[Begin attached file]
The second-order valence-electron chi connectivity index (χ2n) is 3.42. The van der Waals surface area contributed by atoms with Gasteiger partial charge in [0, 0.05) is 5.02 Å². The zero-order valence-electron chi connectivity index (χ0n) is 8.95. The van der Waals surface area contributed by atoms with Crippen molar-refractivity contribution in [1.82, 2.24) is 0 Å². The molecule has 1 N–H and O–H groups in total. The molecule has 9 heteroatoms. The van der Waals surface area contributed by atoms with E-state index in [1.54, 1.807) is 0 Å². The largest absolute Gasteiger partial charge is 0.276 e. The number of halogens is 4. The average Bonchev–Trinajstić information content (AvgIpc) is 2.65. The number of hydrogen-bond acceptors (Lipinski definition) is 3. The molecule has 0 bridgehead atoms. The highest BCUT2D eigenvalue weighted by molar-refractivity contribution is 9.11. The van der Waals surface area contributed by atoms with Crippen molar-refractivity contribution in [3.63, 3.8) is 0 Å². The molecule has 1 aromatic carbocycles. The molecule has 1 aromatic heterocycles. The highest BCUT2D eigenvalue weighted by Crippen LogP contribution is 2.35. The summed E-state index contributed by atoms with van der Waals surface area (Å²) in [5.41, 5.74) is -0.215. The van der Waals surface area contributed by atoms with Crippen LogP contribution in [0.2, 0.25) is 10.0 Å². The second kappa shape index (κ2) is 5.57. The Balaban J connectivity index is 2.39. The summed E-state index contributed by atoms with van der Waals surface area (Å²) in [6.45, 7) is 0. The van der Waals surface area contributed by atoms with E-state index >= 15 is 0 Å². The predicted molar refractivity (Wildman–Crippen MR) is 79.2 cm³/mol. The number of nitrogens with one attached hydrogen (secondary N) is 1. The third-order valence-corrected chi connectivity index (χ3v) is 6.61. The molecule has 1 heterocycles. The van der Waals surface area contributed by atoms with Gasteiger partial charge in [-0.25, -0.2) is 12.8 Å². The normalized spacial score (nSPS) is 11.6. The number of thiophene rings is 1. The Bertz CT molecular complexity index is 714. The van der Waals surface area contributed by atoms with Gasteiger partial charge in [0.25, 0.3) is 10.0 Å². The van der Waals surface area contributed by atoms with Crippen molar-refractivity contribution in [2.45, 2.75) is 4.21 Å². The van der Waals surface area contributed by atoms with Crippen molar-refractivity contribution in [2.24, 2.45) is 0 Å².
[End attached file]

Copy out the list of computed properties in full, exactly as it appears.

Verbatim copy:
The second-order valence-electron chi connectivity index (χ2n) is 3.42. The van der Waals surface area contributed by atoms with Gasteiger partial charge in [0, 0.05) is 5.02 Å². The zero-order valence-electron chi connectivity index (χ0n) is 8.95. The van der Waals surface area contributed by atoms with Crippen molar-refractivity contribution in [1.82, 2.24) is 0 Å². The molecule has 1 N–H and O–H groups in total. The molecule has 9 heteroatoms. The van der Waals surface area contributed by atoms with E-state index in [1.54, 1.807) is 0 Å². The largest absolute Gasteiger partial charge is 0.276 e. The number of halogens is 4. The average Bonchev–Trinajstić information content (AvgIpc) is 2.65. The number of hydrogen-bond acceptors (Lipinski definition) is 3. The molecule has 0 bridgehead atoms. The highest BCUT2D eigenvalue weighted by molar-refractivity contribution is 9.11. The van der Waals surface area contributed by atoms with Crippen molar-refractivity contribution in [3.63, 3.8) is 0 Å². The molecule has 1 aromatic carbocycles. The molecule has 1 aromatic heterocycles. The highest BCUT2D eigenvalue weighted by Crippen LogP contribution is 2.35. The summed E-state index contributed by atoms with van der Waals surface area (Å²) in [5.41, 5.74) is -0.215. The van der Waals surface area contributed by atoms with Crippen LogP contribution in [0.2, 0.25) is 10.0 Å². The second kappa shape index (κ2) is 5.57. The Balaban J connectivity index is 2.39. The summed E-state index contributed by atoms with van der Waals surface area (Å²) in [6.45, 7) is 0. The van der Waals surface area contributed by atoms with E-state index >= 15 is 0 Å². The predicted molar refractivity (Wildman–Crippen MR) is 79.2 cm³/mol. The number of nitrogens with one attached hydrogen (secondary N) is 1. The third-order valence-corrected chi connectivity index (χ3v) is 6.61. The molecule has 1 heterocycles. The van der Waals surface area contributed by atoms with Gasteiger partial charge in [-0.25, -0.2) is 12.8 Å². The normalized spacial score (nSPS) is 11.6. The number of thiophene rings is 1. The Bertz CT molecular complexity index is 714. The van der Waals surface area contributed by atoms with Gasteiger partial charge in [0.25, 0.3) is 10.0 Å². The van der Waals surface area contributed by atoms with Crippen molar-refractivity contribution in [2.45, 2.75) is 4.21 Å². The van der Waals surface area contributed by atoms with Crippen molar-refractivity contribution in [2.24, 2.45) is 0 Å².